These mineral deficiencies create or exacerbate oxidative stress during IFN-gamma activity and leads to exhaustion of available antioxidants – ascorbic acid, tocopherols / tocotrienols,  BH4, cobalamin II, melatonin,  glutathione, alpha-lipoic acid and dietary sources of antioxidants.

7.      Oxidative stress and insufficiency of these antioxidants has a significant impact on tissue damage, energy metabolism and neurotransmitter homeostasis.

Glycolysis is inhibited by oxidative stress at pyruvate kinase and other reactions.

Carnitine biosynthesis is inhibited by oxidative stress. Carnitine is required to shuttle longer chain fatty acids in fatty acid oxidation.

The TCA cycle is inhibited in multiple places by oxidative stress.

Tissue damage from oxidative stress and other influences leads to promotion of transforming growth factor beta-1 (TGF-b1) and inhibition of vitamin B6 -> P5P metabolism, with a broad impact on neurotransmitter metabolism and 140+ other pathways.

Specific influences affecting prolyl hydroxylase activity leads to Hypoxia Inducible Factors (HIF-1a) stabilisation / promoting, triggering anaerobic glycolysis (lactic acid metabolism) and reactivation of human herpesviruses, human papilloma virus, HIV, etc

These influences include:
Impaired glycolysis / fatty acid oxidation, low Mg and other factors leading to low alpha-ketoglutarate.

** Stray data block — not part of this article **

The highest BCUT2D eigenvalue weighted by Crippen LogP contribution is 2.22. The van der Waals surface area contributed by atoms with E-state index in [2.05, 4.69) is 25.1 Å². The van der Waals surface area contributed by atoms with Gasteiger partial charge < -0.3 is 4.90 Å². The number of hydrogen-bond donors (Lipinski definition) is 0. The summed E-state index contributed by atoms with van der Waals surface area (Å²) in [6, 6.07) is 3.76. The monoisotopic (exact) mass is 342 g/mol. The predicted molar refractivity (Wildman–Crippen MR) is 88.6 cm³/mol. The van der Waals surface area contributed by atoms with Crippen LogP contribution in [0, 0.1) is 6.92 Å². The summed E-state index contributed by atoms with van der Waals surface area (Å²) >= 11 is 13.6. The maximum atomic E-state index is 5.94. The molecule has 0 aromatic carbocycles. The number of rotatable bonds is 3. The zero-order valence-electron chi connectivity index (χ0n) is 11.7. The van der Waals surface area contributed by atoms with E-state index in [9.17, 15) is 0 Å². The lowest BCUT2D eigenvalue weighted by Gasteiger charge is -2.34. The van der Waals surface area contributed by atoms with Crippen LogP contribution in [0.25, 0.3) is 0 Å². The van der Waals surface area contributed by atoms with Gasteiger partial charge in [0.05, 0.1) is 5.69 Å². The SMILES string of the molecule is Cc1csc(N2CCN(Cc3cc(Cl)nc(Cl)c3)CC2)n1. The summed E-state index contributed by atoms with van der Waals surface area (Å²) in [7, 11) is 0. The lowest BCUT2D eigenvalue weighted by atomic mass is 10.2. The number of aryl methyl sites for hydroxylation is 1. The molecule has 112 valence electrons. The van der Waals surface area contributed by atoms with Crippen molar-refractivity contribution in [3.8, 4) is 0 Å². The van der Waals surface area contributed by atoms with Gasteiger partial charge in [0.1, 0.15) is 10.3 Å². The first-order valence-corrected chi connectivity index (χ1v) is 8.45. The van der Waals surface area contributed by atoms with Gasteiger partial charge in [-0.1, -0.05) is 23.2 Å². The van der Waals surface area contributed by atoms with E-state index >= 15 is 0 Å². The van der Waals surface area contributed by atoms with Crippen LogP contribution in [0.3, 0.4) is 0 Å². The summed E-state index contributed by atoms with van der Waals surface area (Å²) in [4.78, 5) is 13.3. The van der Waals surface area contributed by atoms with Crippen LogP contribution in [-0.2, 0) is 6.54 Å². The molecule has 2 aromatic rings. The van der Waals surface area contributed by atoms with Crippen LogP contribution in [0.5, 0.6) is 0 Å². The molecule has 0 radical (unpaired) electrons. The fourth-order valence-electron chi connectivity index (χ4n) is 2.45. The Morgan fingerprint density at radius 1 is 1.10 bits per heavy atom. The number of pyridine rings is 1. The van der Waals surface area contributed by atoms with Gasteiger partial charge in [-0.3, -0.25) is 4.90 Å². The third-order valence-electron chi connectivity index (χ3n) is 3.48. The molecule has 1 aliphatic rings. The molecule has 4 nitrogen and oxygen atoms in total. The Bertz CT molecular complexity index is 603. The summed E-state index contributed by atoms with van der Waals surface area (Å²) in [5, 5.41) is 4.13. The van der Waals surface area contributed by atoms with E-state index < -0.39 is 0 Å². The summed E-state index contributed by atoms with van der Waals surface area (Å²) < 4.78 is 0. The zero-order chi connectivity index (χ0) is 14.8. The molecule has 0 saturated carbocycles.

Low riboflavin -> FAD and/or elevated IFN-alpha -> itaconate, affecting succinate dehydrogenase activity, leading to elevated succinate.
Insufficiency of prolyl hydroxylase cofactors – low Fe/Si  | low Zn | low vitamin C (caused by oxidative stress from IFN-gamma activity) | hypoxia.

8.      A significant conflict exists between IFN-gamma activity, leading to low NAD+, the mineral and electrolyte deficiencies and ALDH activity. ALDH requires NAD+ as a cofactor, along with Mo, Zn and Mg. This creates / exacerbates aldehyde toxicity and especially acetaldehyde toxicity.

Overall, this is only a brief outline for key-points in the disease model.

The sum of the alterations outlined here and numerous others detailed in the disease model leads to dysregulation of aldehyde metabolism, histamine metabolism, B6 degradation, mitochondrial and other energy metabolism, neurotransmitter metabolism, renal function, blood volume and temperature regulation, immune functions and more.

Variables inside the cascade, such as mineral and nutritional status, biofilm locations, microbiome dysbiosis and pathogenic species involved predict feature presentation and severity.

The disease model suggests this cascade could be loosely described as microbe-mediated scurvy and alcoholism, with extras. It has further implications for aging and longevity.

« Last Edit: March 27, 2024, 03:50:41 PM by joshua.leisk »
NB. I am NOT a doctor and all information provided is for educational purposes only.

Please consult your physician before attempting anything you read here.